The Troll Who Wanted To Build A Wall: A Fable

Theodor_Kittelsen_-_Skogtroll,_1906_(Forest_Troll)Long ago, there was a troll who lived in a cave on a mountain. His head was shaped like a pumpkin, his nose like a banana, and he was ten feet tall. His name was Thug, and he loved one thing more than anything else: He loved gold.

Thug had thousands of gold coins in his cave, which he had taken from the men who tried to kill him. During the day, Thug slept on his coins, and when he woke up in the evening, he played with them, tossing them in the air, or throwing them at the walls and ceiling. But as the years went by, his heart became empty, and the coins no longer satisfied him.

One evening, Thug woke up and said, “I want to do something meaningful with my life.”

Outside Thug’s cave, there were many boulders, and he rolled three to the stream at the bottom of the mountain. Then he returned to his cave and got a stone bowl and a hammer. With his hammer, he smashed the boulders into powder, and mixed the powder with water and his dung to make mortar.

“I put my dung to good purpose!” Thug said with a smile.

Thug worked through the night and built a wall that was six feet wide, ten feet high, and one foot thick. He looked with satisfaction at the work of his hands, then went back to his cave to sleep.

In the evening, when Thug woke up, he went for a walk, and saw a rabbit on the forest path.

“Hello, rabbit,” Thug said.

“Hello, Thug,” the rabbit replied.

“Can you tell rabbits to meet me by stream?”

“What for?”

“I have big surprise!” Thug said excitedly.

“Okay,” the rabbit said.

An hour later, the rabbits all gathered by the stream, and they looked at the wall that Thug had built.

“What is that?” a rabbit asked.

“It is small wall,” Thug said. “I want to build big wall, all around mountain.”

“Why?” another rabbit asked.

“To protect you from bad men who come and hunt you with arrows.”

While the rabbits were staring in awe at the small wall, a cougar climbed down from a tree. Her name was Hickory, and she loved one thing more than anything else: She loved to eat rabbits.

“Don’t run!” Hickory said to the rabbits. “I’m not going to hurt you. I’m going to save you.”

“Save us!” a rabbit said sarcastically. “You like to eat us!”

“Yes, that’s true,” Hickory admitted. “But I would never eat all of you. If the troll builds his wall, you will all die!”

Thug pointed at the cougar and said, “That is fake accusation! I want to protect rabbits from hunters.”

“His wall will save our lives,” another rabbit said. “It will keep the bad men out.”

“And I will keep bad animals out too,” Thug promised. “I will throw cougar over wall. She will not eat you anymore!”

Hearing this, the rabbits cheered. Then, with one voice, they chanted, “Thug! Thug! Thug!”

Hickory did not want to lose her food supply. So when the rabbits stopped chanting, she said, “It is true that Thug’s wall will keep you safe from bad men, and the wall will keep you safe from me. But there is one thing the wall will not do.”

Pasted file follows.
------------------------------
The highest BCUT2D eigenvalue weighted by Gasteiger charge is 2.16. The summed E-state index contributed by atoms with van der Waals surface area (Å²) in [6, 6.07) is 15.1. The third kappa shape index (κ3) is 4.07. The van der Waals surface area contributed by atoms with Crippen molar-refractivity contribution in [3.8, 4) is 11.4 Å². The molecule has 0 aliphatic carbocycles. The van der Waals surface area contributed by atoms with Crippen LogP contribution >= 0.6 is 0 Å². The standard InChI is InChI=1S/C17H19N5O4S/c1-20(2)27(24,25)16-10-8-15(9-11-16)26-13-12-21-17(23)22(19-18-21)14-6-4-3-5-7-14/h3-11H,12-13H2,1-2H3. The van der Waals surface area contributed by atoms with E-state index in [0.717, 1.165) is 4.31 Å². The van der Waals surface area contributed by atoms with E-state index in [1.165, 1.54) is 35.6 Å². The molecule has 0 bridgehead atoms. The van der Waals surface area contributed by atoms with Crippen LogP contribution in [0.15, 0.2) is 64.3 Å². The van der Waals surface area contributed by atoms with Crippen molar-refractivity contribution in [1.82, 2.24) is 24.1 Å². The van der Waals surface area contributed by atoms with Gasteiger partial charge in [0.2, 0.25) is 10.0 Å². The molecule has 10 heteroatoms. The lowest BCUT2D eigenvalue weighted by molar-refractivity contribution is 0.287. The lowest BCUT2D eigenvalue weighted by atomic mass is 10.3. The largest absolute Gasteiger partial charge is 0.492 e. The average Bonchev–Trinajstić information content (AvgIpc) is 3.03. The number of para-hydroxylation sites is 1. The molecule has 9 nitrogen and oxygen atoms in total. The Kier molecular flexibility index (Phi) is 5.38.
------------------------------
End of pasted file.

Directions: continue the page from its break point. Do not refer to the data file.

“What is that?” a rabbit asked.

“The wall will not keep you safe from Thug! Once he has you surrounded, he will eat all of you!”

“That is fake accusation!” Thug shouted. “I only eat plants, flowers, and people who try to kill me.”

“Don’t be fools, rabbits!” Hickory continued. “Why would a troll who loves gold want to protect you? Once the wall is built, just imagine what he will do! He will smash you all with his hammer.”

The rabbits looked at each other. Then they looked at Thug and trembled.

“Thug is a monster!” a rabbit cried.

“He’s big and ugly!” another rabbit blurted. “He’s evil!”

The cougar continued to sow fear in the hearts of the rabbits: “And if Thug doesn’t kill you, he will catch you and sell you to the hunters for gold!”

“No!” Thug said to the rabbits. “I only want to save you from harm. I want to do something meaningful with my life.”

“No wall!” a rabbit yelled, then all the rabbits chanted, “No wall! No wall! No wall!”

Hickory looked at Thug and smiled. “Go back to your cave, you deplorable troll, and sleep on your pile of gold.”

Thug tried to reason with the rabbits: “If you don’t let me build wall, hunters and cougar will kill you.”

“But not all of us,” a rabbit said.

Another rabbit added, “If you build the wall, we know what you will do!”

Thug kicked the ground and frowned. “Stupid rabbits! If you don’t want my help, I will go.”

Then he went back to his cave and decided he would take care of the trees on the mountain.

After that, Hickory continued to eat one or two rabbits every day, and the hunters came and killed many rabbits with their arrows.

And all because the rabbits wouldn’t take a risk, and let the troll build a wall.


My Kindle eBook: The Donkey King and Other Stories

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The Positive and Negative Uses of Stigmatization